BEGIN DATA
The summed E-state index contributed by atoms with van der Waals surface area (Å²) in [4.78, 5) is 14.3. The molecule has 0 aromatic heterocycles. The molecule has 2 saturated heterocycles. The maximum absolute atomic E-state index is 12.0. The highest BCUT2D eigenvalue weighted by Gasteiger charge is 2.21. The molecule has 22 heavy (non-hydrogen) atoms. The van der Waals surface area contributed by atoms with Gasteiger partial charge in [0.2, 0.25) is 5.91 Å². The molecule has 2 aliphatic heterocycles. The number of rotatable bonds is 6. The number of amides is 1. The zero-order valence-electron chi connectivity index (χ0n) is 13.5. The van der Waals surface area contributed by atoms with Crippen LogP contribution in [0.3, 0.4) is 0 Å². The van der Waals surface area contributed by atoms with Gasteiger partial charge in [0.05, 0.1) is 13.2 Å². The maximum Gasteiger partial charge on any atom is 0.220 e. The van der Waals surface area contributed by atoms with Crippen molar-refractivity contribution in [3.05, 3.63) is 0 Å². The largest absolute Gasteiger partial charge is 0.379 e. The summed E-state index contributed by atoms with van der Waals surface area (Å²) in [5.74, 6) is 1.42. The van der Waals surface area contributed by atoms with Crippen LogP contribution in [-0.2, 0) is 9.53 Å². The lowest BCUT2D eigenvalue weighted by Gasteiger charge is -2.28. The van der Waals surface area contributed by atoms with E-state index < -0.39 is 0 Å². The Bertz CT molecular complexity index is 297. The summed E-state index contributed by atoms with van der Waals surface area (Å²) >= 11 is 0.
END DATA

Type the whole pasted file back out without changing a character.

The summed E-state index contributed by atoms with van der Waals surface area (Å²) in [4.78, 5) is 14.3. The molecule has 0 aromatic heterocycles. The molecule has 2 saturated heterocycles. The maximum absolute atomic E-state index is 12.0. The highest BCUT2D eigenvalue weighted by Gasteiger charge is 2.21. The molecule has 22 heavy (non-hydrogen) atoms. The van der Waals surface area contributed by atoms with Gasteiger partial charge in [0.2, 0.25) is 5.91 Å². The molecule has 2 aliphatic heterocycles. The number of rotatable bonds is 6. The number of amides is 1. The zero-order valence-electron chi connectivity index (χ0n) is 13.5. The van der Waals surface area contributed by atoms with Crippen LogP contribution in [0.3, 0.4) is 0 Å². The van der Waals surface area contributed by atoms with Gasteiger partial charge in [0.05, 0.1) is 13.2 Å². The maximum Gasteiger partial charge on any atom is 0.220 e. The van der Waals surface area contributed by atoms with Crippen molar-refractivity contribution in [3.05, 3.63) is 0 Å². The largest absolute Gasteiger partial charge is 0.379 e. The summed E-state index contributed by atoms with van der Waals surface area (Å²) in [5.74, 6) is 1.42. The van der Waals surface area contributed by atoms with Crippen LogP contribution in [-0.2, 0) is 9.53 Å². The lowest BCUT2D eigenvalue weighted by Gasteiger charge is -2.28. The van der Waals surface area contributed by atoms with E-state index < -0.39 is 0 Å². The Bertz CT molecular complexity index is 297. The summed E-state index contributed by atoms with van der Waals surface area (Å²) >= 11 is 0.